That contrast is what happens when many states still require transgender people to undergo prohibitively expensive surgeries in order to receive appropriate government identification.
Jenner escaped a less fortunate fate with a javelin throw and a victory lap. But even Olympic gold couldn’t buy her a way out of the considerable emotional pain she described in her Diane Sawyer interview, a pain that now seems lifted from her bare shoulders in the photo shoot.
That Jenner seems happy now―that she has finally graduated from the cover of tabloids to the cover of Vanity Fair―is both a cause for celebration and for reflection.
What gets lost in the sometimes hollow celebration of transgender beauty is our complicity in its suppression. If every follower Jenner suddenly acquired on Twitter were a letter to a representative, if every “like” on Instagram were a sign held in front of a statehouse, we might be living in a world where a woman like Caitlyn Jenner is not so singular.
If anything, the virality of Jenner’s cover is proof that it’s easier to engage with transgender issues on a strictly aesthetic level than a political one.
When married to substance, style can be a powerful political tool. In its absence, it can be a superficial way of portraying marginalized people. Whether transgender or not, we all wear gender on our skin and that unavoidable bodily fact makes it too tempting to keep the discussions surrounding Jenner skin-deep.
The talking points become “she’s so pretty,” not “she’s so courageous.”
“Her hair is amazing” and not “her resolve is incredible.”
In the worst case, the line between appreciation and fetishization wears thin and Jenner’s image becomes a sort of zoo exhibit in a world that actively endangers people like her. Yes, her cover is stunning and that’s worthy of comment but the photo only has broader social utility to the extent that it inspires the changes that allow other transgender people to flourish. As MSNBC anchor and transgender author Janet Mock put it on Twitter last night:
Style and substance can indeed go hand in hand. But until now, popular culture seems to have been more fixated on the former than the latter. Laverne Cox’s magazine covers—on Time and Bust—have received considerably more attention than her advocacy, like her moving address at last year’s Creating Change conference. Transgender models like Carmen Carrera and Andreja Pejic turn heads but less conventionally attractive transgender people almost never receive the same sort of attention.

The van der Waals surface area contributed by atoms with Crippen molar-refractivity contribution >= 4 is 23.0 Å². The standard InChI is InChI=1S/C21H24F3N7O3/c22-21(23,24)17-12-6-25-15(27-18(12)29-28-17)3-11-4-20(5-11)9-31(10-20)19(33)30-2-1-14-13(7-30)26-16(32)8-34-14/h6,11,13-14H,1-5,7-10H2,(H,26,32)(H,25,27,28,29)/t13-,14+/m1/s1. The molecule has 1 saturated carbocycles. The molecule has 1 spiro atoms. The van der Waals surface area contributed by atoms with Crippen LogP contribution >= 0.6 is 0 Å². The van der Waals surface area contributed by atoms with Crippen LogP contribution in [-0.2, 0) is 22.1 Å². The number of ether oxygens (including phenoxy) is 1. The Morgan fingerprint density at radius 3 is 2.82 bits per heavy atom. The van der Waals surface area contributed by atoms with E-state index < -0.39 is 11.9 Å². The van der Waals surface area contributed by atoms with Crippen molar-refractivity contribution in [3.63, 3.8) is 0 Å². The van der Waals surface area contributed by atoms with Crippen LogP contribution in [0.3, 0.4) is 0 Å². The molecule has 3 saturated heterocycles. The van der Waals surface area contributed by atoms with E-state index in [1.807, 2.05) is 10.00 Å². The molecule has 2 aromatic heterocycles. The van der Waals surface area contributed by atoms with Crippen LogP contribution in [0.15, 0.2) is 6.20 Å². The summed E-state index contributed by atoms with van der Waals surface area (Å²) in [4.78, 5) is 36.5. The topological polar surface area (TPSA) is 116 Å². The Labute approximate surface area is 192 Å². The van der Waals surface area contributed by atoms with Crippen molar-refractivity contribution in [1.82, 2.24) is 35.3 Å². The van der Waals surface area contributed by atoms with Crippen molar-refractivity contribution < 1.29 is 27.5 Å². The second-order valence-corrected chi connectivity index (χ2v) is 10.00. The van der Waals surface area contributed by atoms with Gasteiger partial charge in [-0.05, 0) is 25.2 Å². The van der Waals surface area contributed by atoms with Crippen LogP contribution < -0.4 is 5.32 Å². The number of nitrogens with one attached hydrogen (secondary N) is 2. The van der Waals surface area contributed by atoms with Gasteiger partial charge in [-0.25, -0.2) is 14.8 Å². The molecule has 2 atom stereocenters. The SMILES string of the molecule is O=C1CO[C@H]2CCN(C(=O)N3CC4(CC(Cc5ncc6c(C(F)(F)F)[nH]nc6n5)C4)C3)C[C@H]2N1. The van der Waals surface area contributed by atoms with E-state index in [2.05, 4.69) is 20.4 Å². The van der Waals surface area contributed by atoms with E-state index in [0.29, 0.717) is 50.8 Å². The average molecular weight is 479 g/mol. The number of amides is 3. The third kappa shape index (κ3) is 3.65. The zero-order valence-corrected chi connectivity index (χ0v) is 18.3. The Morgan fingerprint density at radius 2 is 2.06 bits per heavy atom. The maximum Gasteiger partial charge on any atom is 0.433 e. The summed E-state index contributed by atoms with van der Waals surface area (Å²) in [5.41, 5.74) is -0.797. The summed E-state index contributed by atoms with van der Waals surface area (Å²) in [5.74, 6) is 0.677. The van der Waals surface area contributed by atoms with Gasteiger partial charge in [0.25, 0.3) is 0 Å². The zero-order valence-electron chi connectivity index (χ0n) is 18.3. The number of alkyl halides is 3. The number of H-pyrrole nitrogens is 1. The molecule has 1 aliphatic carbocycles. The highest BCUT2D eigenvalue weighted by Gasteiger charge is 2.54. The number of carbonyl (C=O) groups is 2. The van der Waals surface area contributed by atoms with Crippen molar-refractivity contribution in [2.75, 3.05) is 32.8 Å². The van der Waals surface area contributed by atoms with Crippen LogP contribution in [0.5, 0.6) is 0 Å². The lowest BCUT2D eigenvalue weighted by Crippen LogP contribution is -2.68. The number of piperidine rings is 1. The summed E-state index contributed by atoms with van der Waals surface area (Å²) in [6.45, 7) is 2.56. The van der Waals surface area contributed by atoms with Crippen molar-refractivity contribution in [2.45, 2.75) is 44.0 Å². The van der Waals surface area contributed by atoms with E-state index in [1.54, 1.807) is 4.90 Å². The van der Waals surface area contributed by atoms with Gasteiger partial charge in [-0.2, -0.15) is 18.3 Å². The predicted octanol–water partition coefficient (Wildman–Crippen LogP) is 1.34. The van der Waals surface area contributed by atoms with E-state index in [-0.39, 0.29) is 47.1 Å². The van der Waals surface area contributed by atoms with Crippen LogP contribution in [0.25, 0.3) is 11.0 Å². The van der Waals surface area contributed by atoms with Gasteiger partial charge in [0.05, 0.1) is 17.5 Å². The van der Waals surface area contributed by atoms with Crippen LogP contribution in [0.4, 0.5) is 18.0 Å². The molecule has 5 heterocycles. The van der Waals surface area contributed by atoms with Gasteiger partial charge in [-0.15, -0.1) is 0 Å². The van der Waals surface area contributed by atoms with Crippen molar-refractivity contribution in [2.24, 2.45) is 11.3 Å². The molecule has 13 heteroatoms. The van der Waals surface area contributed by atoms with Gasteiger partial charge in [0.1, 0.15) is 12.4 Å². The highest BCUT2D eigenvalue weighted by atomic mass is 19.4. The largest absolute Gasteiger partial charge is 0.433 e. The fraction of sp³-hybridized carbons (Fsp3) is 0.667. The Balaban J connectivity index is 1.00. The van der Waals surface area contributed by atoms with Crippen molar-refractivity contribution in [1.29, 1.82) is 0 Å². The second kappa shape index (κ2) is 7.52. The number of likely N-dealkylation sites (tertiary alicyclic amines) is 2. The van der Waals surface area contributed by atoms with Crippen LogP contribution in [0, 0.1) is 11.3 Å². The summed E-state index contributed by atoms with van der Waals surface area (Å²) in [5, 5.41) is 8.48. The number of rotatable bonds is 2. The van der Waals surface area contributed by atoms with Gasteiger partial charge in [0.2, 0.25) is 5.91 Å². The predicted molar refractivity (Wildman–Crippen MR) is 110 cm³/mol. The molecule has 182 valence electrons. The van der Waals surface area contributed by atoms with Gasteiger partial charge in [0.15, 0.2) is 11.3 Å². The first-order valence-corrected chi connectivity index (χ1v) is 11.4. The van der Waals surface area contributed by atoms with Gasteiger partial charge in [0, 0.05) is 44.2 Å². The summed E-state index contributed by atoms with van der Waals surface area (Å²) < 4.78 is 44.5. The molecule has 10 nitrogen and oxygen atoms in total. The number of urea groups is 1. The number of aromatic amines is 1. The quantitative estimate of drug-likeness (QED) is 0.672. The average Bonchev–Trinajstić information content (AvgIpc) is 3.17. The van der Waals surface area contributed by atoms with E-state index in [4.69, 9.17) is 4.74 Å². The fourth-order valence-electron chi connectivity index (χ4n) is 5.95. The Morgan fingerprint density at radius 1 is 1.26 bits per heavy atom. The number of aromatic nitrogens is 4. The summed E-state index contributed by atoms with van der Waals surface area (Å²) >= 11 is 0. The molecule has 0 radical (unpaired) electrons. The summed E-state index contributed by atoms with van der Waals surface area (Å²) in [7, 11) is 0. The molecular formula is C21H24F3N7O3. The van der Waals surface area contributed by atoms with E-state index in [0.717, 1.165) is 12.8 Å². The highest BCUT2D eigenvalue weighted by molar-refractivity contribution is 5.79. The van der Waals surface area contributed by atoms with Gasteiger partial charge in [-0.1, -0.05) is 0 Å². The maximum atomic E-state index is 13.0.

In fact, this inordinate focus on transgender people’s appearance is almost as old as Jenner herself. In 1952, when Jenner was just 3 years old, an ex-GI with the chosen name of Christine Jorgensen also went through a high-profile transition that quickly became a media circus. With Jenner, that history seems poised to repeat itself, if yesterday’s Internet-fueled obsession with her appearance is any indication.
But we could interrupt this disappointing cycle. When we pick our jaws up off the floor, we could remember that being transgender is more than just a visual phenomenon—it’s a lived experience that requires social acceptance and legal support. Transgender people are indeed glamorous but that’s not all they are, nor are photo shoots the entirety of what they need. Jenner’s Vanity Fair cover can only become an iconic image if we make it one, if we invest it with the sort of power that is has the potential to bear.
In her Diane Sawyer interview, Jenner famously promised, “What I’m doing is going to do some good. And we’re going to change the world.”
She was telling the truth. But we have to do more than stare at her. We have to change the world, too, until Jenner’s look of perfect ease is no longer so rare.
As Cox says, brilliantly, at the end of her Tumblr post: "I love working a photo shoot and creating inspiring images for my fans, for the world and above all for myself. But I also hope that it is my talent, my intelligence, my heart and spirit that most captivate, inspire, move and encourage folks to think more critically about the world around them."